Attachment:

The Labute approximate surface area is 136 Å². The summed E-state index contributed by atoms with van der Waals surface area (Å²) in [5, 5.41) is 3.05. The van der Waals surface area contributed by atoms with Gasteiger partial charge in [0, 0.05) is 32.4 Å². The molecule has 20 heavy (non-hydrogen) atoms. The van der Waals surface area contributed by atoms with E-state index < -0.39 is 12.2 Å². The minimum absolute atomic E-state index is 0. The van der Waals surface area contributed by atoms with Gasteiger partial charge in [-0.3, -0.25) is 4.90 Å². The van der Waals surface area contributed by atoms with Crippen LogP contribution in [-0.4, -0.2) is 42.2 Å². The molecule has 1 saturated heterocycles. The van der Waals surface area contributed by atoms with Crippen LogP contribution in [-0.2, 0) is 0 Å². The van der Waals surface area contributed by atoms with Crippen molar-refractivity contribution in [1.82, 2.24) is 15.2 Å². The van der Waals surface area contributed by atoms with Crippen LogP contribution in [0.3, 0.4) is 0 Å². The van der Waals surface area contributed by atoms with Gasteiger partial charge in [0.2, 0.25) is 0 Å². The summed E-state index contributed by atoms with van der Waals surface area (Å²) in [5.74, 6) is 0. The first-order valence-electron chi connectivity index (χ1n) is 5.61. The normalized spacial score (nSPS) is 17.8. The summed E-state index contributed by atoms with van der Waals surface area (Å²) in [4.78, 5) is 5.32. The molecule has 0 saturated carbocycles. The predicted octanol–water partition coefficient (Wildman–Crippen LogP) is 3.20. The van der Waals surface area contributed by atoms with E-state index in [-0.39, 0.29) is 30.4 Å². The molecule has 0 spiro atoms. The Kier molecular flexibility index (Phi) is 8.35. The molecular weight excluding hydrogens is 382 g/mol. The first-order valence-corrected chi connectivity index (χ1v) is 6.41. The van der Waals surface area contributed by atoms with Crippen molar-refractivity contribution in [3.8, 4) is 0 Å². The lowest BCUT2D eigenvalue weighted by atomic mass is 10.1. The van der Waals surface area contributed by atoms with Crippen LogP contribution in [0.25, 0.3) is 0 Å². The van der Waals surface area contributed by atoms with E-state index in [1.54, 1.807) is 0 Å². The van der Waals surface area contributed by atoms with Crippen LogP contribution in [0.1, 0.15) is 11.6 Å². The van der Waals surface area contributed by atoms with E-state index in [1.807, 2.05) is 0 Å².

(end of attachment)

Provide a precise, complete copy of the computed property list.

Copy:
The Labute approximate surface area is 136 Å². The summed E-state index contributed by atoms with van der Waals surface area (Å²) in [5, 5.41) is 3.05. The van der Waals surface area contributed by atoms with Gasteiger partial charge in [0, 0.05) is 32.4 Å². The molecule has 20 heavy (non-hydrogen) atoms. The van der Waals surface area contributed by atoms with E-state index < -0.39 is 12.2 Å². The minimum absolute atomic E-state index is 0. The van der Waals surface area contributed by atoms with Gasteiger partial charge in [-0.3, -0.25) is 4.90 Å². The van der Waals surface area contributed by atoms with Crippen LogP contribution in [-0.4, -0.2) is 42.2 Å². The molecule has 1 saturated heterocycles. The van der Waals surface area contributed by atoms with Crippen LogP contribution in [-0.2, 0) is 0 Å². The van der Waals surface area contributed by atoms with Crippen molar-refractivity contribution in [1.82, 2.24) is 15.2 Å². The van der Waals surface area contributed by atoms with Crippen LogP contribution in [0.3, 0.4) is 0 Å². The van der Waals surface area contributed by atoms with Gasteiger partial charge in [0.2, 0.25) is 0 Å². The summed E-state index contributed by atoms with van der Waals surface area (Å²) in [5.74, 6) is 0. The first-order valence-electron chi connectivity index (χ1n) is 5.61. The normalized spacial score (nSPS) is 17.8. The summed E-state index contributed by atoms with van der Waals surface area (Å²) in [4.78, 5) is 5.32. The molecule has 0 saturated carbocycles. The predicted octanol–water partition coefficient (Wildman–Crippen LogP) is 3.20. The van der Waals surface area contributed by atoms with E-state index in [-0.39, 0.29) is 30.4 Å². The molecule has 0 spiro atoms. The Kier molecular flexibility index (Phi) is 8.35. The molecular weight excluding hydrogens is 382 g/mol. The first-order valence-corrected chi connectivity index (χ1v) is 6.41. The van der Waals surface area contributed by atoms with Crippen molar-refractivity contribution in [3.8, 4) is 0 Å². The lowest BCUT2D eigenvalue weighted by atomic mass is 10.1. The van der Waals surface area contributed by atoms with Crippen LogP contribution in [0.25, 0.3) is 0 Å². The van der Waals surface area contributed by atoms with E-state index in [1.54, 1.807) is 0 Å². The van der Waals surface area contributed by atoms with Crippen LogP contribution in [0.1, 0.15) is 11.6 Å². The van der Waals surface area contributed by atoms with E-state index in [1.807, 2.05) is 0 Å².